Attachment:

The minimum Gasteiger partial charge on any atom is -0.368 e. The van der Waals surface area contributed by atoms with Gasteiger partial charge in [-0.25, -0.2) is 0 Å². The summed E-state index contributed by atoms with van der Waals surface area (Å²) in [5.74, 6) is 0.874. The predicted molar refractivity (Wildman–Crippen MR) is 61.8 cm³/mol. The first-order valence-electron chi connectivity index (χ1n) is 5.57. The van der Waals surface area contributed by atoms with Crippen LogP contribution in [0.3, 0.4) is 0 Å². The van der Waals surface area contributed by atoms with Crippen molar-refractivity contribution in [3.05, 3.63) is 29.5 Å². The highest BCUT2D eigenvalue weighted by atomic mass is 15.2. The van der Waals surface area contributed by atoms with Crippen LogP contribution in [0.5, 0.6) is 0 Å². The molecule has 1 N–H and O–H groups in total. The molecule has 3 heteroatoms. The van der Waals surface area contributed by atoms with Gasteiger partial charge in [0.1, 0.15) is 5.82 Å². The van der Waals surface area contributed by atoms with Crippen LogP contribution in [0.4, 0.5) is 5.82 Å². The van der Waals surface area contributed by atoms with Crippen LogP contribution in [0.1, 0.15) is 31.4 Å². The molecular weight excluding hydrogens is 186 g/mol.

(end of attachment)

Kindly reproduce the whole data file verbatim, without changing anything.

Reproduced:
The minimum Gasteiger partial charge on any atom is -0.368 e. The van der Waals surface area contributed by atoms with Gasteiger partial charge in [-0.25, -0.2) is 0 Å². The summed E-state index contributed by atoms with van der Waals surface area (Å²) in [5.74, 6) is 0.874. The predicted molar refractivity (Wildman–Crippen MR) is 61.8 cm³/mol. The first-order valence-electron chi connectivity index (χ1n) is 5.57. The van der Waals surface area contributed by atoms with Crippen LogP contribution in [0.3, 0.4) is 0 Å². The van der Waals surface area contributed by atoms with Crippen molar-refractivity contribution in [3.05, 3.63) is 29.5 Å². The highest BCUT2D eigenvalue weighted by atomic mass is 15.2. The van der Waals surface area contributed by atoms with Crippen LogP contribution in [0.5, 0.6) is 0 Å². The molecule has 1 N–H and O–H groups in total. The molecule has 3 heteroatoms. The van der Waals surface area contributed by atoms with Gasteiger partial charge in [0.1, 0.15) is 5.82 Å². The van der Waals surface area contributed by atoms with Crippen LogP contribution in [0.4, 0.5) is 5.82 Å². The van der Waals surface area contributed by atoms with Crippen LogP contribution in [0.1, 0.15) is 31.4 Å². The molecular weight excluding hydrogens is 186 g/mol.